Tuesday , March 18, 2014 - 2:46 PM
"I’m not saying we should only screen young Arab men, or that we should screen every young Arab man who gets onto a plane. But we cannot ignore the commonalities in age, gender, nationality, religion, and appearance of the 19 men responsible for 9/11 and other acts of terrorism. Some types of people need to be screened more than others."
I wrote those words in a book I published three years ago, reaffirming a position I’d stated many times in the last decade. In fact, I wrote a book on the subject in 2004: "Flying Blind: How Political Correctness Continues to Compromise Airline Safety Post 9/11. And I’ve echoed those sentiments in countless columns.
Do I still believe that, given the complaints over passenger screening at Logan Airport in Boston? The New York Times reported that an airport program intended to detect the behaviors of terrorists has instead been used for racial profiling. The Times said passengers who fit certain profiles — such as Hispanics flying to Miami, blacks wearing baseball caps backward - are more likely to be stopped and questioned.
Despite that, my answer is yes. Law enforcement needs to take into account the similarities of any group members who have evil intentions. Political correctness should not stand in the way of street smarts.
I was drawn to this subject after watching 9/11 Commission member John Lehman question then-National Security Adviser Condoleezza Rice about testimony suggesting that our government had capped the number of individuals of a particular ethnic group who could be singled out for secondary screening at any one time. But, as I learned, the PC influence didn’t stop there.
Post 9/11, the Department of Transportation actually fined airlines that took into consideration the profile of the hijackers while seeking to prevent a repeat of the attacks. United and American - the carriers that each lost two aircraft and a total of more than 30 personnel on 9/11 - were each subject to "enforcement actions" that resulted in both paying a fine of $1.5 million.
Here’s the typical scenario for which they were reprimanded: A pilot, who has an obligation to remove anyone perceived as a threat, would be told that a passenger was acting in a suspicious fashion, or seemed of Middle Eastern descent, or had a name that was either on a watch list or similar to such a name. A pilot who chose to have the man questioned, at the risk of delaying his travel, subjected the airline to disciplinary measures. I was appalled by the government’s PC response then and remain so today.
We’d never tell an organized-crime task force to ignore Italian Americans while investigating La Cosa Nostra, and I’m certain no one told British intelligence to overlook the Irish while investigating the IRA in the 1980s. It’s vital that law enforcement be free to transcend all political boundaries — left and right.
The shooter who two weeks ago killed six people at a Sikh temple outside Milwaukee was an Army veteran and neo-Nazi. Like the Oklahoma City bombers, he seemed to fit the profile that was discussed in a report from the Department of Homeland Security issued in April 2009 and titled: "Rightwing Extremism: Current Economic And Political Climate Fueling Resurgence in Radicalization and Recruitment."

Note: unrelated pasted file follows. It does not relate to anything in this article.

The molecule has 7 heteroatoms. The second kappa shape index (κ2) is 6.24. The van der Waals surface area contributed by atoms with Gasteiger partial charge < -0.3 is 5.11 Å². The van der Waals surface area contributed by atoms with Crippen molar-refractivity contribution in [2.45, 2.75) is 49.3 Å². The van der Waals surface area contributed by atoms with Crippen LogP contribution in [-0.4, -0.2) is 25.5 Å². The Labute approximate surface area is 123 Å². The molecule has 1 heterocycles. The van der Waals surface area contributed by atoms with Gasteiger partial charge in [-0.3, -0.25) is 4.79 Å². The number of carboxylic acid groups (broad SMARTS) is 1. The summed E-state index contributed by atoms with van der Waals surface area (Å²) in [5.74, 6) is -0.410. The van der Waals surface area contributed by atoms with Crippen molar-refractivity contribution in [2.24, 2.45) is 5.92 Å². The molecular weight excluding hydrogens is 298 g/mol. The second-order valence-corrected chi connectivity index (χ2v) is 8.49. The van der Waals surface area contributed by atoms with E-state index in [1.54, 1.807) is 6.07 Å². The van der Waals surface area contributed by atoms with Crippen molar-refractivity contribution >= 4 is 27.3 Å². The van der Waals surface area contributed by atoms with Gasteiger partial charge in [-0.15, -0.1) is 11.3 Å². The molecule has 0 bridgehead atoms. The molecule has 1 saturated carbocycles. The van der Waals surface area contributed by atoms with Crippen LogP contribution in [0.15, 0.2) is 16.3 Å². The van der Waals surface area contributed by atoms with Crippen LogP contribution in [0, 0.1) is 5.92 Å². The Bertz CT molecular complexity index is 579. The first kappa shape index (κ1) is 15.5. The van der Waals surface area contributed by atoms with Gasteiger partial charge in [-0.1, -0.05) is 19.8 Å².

The report was widely ridiculed in the conservative media, so much so that Homeland Security Secretary Janet Napolitano apologized for its issuance. Napolitano said she was most regretful over a footnote in the report which said that while there is no "specific information that domestic rightwing terrorists are currently planning acts of violence," such acts could come from unnamed "rightwing extremists" concerned about illegal immigration, abortion, increasing federal power, and restrictions on firearms - and singled out returning war veterans as susceptible to recruitment.
She should not have apologized, and it was hypocritical for those who embraced profiling when it targeted young Arab males to cry foul when this focus was published. After all, as even Fox News noted, just months before the issuance of the report, Homeland Security had released an assessment of left-wing threats, "focusing on cyberattacks and radical ’eco-terrorist’ groups like Earth Liberation Front, accused of firebombing construction sites, logging companies, car dealerships, and food-science labs."
This has never been about the pursuit of all members of a particular ethnic or racial group. It’s about freeing law enforcement of concerns over who might be offended when it is pursuing legitimate leads. Thank goodness Jose Melendez-Perez, the Immigration and Naturalization Service agent who deterred the presumed 20th hijacker from entering the United States in August 2001, didn’t listen to coworkers’ concerns about targeting a Saudi national.
The recent complaints at Logan stem not from the use of profiling but that the wrong profile was relied upon. There is no threat posed by African Americans with baseball hats on backward, or Hispanics flying to Miami. They are not, as a group, threatening national security. But if that should change, then those descriptions should be taken into account. Same with suburban, bald white guys.
Eleven years later, the lesson is the same: Everyone needs to be screened, some more than others. Who they are is constantly evolving.
Michael Smerconish writes for The Philadelphia Inquirer. Readers may contact him via www.smerconish.com.
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